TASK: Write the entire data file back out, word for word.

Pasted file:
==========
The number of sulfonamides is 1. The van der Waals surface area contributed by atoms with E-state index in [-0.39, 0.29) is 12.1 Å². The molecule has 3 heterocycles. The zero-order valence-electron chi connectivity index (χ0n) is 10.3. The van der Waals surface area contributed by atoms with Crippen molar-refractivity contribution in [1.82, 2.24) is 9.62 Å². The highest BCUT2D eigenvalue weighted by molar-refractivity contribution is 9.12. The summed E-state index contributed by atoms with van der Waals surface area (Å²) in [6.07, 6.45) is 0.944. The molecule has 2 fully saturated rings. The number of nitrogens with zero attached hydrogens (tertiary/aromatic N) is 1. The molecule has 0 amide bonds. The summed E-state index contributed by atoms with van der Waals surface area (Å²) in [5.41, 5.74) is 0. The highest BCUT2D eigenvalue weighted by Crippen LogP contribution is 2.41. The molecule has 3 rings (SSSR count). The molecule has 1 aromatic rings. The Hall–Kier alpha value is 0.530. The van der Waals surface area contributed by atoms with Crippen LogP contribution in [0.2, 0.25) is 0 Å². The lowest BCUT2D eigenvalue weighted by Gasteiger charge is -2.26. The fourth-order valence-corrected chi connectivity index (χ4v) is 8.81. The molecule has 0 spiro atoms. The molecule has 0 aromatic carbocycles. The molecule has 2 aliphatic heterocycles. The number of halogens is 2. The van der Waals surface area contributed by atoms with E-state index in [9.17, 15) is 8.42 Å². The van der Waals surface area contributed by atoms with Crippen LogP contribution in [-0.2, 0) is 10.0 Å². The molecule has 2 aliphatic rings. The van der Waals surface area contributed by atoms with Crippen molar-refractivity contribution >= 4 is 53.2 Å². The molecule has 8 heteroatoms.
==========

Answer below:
The number of sulfonamides is 1. The van der Waals surface area contributed by atoms with E-state index in [-0.39, 0.29) is 12.1 Å². The molecule has 3 heterocycles. The zero-order valence-electron chi connectivity index (χ0n) is 10.3. The van der Waals surface area contributed by atoms with Crippen molar-refractivity contribution in [1.82, 2.24) is 9.62 Å². The highest BCUT2D eigenvalue weighted by molar-refractivity contribution is 9.12. The summed E-state index contributed by atoms with van der Waals surface area (Å²) in [6.07, 6.45) is 0.944. The molecule has 2 fully saturated rings. The number of nitrogens with zero attached hydrogens (tertiary/aromatic N) is 1. The molecule has 0 amide bonds. The summed E-state index contributed by atoms with van der Waals surface area (Å²) in [5.41, 5.74) is 0. The highest BCUT2D eigenvalue weighted by Crippen LogP contribution is 2.41. The molecule has 3 rings (SSSR count). The molecule has 1 aromatic rings. The Hall–Kier alpha value is 0.530. The van der Waals surface area contributed by atoms with Crippen LogP contribution in [0.2, 0.25) is 0 Å². The lowest BCUT2D eigenvalue weighted by Gasteiger charge is -2.26. The fourth-order valence-corrected chi connectivity index (χ4v) is 8.81. The molecule has 0 spiro atoms. The molecule has 0 aromatic carbocycles. The molecule has 2 aliphatic heterocycles. The number of halogens is 2. The van der Waals surface area contributed by atoms with E-state index in [9.17, 15) is 8.42 Å². The van der Waals surface area contributed by atoms with Crippen LogP contribution in [-0.2, 0) is 10.0 Å². The molecule has 2 aliphatic rings. The van der Waals surface area contributed by atoms with Crippen molar-refractivity contribution >= 4 is 53.2 Å². The molecule has 8 heteroatoms.